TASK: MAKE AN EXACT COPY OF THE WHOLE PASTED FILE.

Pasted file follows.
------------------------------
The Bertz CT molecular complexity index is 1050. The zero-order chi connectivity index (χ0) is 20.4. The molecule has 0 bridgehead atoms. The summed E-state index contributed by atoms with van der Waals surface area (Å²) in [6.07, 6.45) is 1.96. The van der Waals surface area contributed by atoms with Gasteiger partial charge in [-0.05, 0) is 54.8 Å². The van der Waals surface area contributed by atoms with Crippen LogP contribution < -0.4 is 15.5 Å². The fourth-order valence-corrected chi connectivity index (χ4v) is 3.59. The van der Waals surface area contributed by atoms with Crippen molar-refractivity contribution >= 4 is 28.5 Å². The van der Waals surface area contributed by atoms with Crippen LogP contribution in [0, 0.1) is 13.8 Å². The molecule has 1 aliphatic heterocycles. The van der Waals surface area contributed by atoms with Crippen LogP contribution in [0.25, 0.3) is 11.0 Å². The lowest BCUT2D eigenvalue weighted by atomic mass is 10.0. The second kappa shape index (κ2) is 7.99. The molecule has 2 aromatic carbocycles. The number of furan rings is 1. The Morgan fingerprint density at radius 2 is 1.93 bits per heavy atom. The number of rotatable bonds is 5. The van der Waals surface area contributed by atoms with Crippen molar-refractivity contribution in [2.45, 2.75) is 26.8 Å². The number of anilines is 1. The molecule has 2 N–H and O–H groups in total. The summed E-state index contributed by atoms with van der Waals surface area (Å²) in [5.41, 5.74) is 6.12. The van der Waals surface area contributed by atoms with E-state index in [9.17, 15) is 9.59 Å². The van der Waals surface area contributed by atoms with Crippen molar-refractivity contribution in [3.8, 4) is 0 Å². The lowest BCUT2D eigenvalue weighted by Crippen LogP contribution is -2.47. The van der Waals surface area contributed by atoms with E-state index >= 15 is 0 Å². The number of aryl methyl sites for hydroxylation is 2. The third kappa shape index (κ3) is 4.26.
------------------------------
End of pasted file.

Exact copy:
The Bertz CT molecular complexity index is 1050. The zero-order chi connectivity index (χ0) is 20.4. The molecule has 0 bridgehead atoms. The summed E-state index contributed by atoms with van der Waals surface area (Å²) in [6.07, 6.45) is 1.96. The van der Waals surface area contributed by atoms with Gasteiger partial charge in [-0.05, 0) is 54.8 Å². The van der Waals surface area contributed by atoms with Crippen LogP contribution < -0.4 is 15.5 Å². The fourth-order valence-corrected chi connectivity index (χ4v) is 3.59. The van der Waals surface area contributed by atoms with Crippen molar-refractivity contribution >= 4 is 28.5 Å². The van der Waals surface area contributed by atoms with Crippen LogP contribution in [0, 0.1) is 13.8 Å². The molecule has 1 aliphatic heterocycles. The van der Waals surface area contributed by atoms with Crippen LogP contribution in [0.25, 0.3) is 11.0 Å². The lowest BCUT2D eigenvalue weighted by atomic mass is 10.0. The second kappa shape index (κ2) is 7.99. The molecule has 2 aromatic carbocycles. The number of furan rings is 1. The Morgan fingerprint density at radius 2 is 1.93 bits per heavy atom. The number of rotatable bonds is 5. The van der Waals surface area contributed by atoms with Crippen molar-refractivity contribution in [2.45, 2.75) is 26.8 Å². The number of anilines is 1. The molecule has 2 N–H and O–H groups in total. The summed E-state index contributed by atoms with van der Waals surface area (Å²) in [5.41, 5.74) is 6.12. The van der Waals surface area contributed by atoms with E-state index in [9.17, 15) is 9.59 Å². The van der Waals surface area contributed by atoms with Crippen molar-refractivity contribution in [3.8, 4) is 0 Å². The lowest BCUT2D eigenvalue weighted by Crippen LogP contribution is -2.47. The van der Waals surface area contributed by atoms with E-state index >= 15 is 0 Å². The number of aryl methyl sites for hydroxylation is 2. The third kappa shape index (κ3) is 4.26.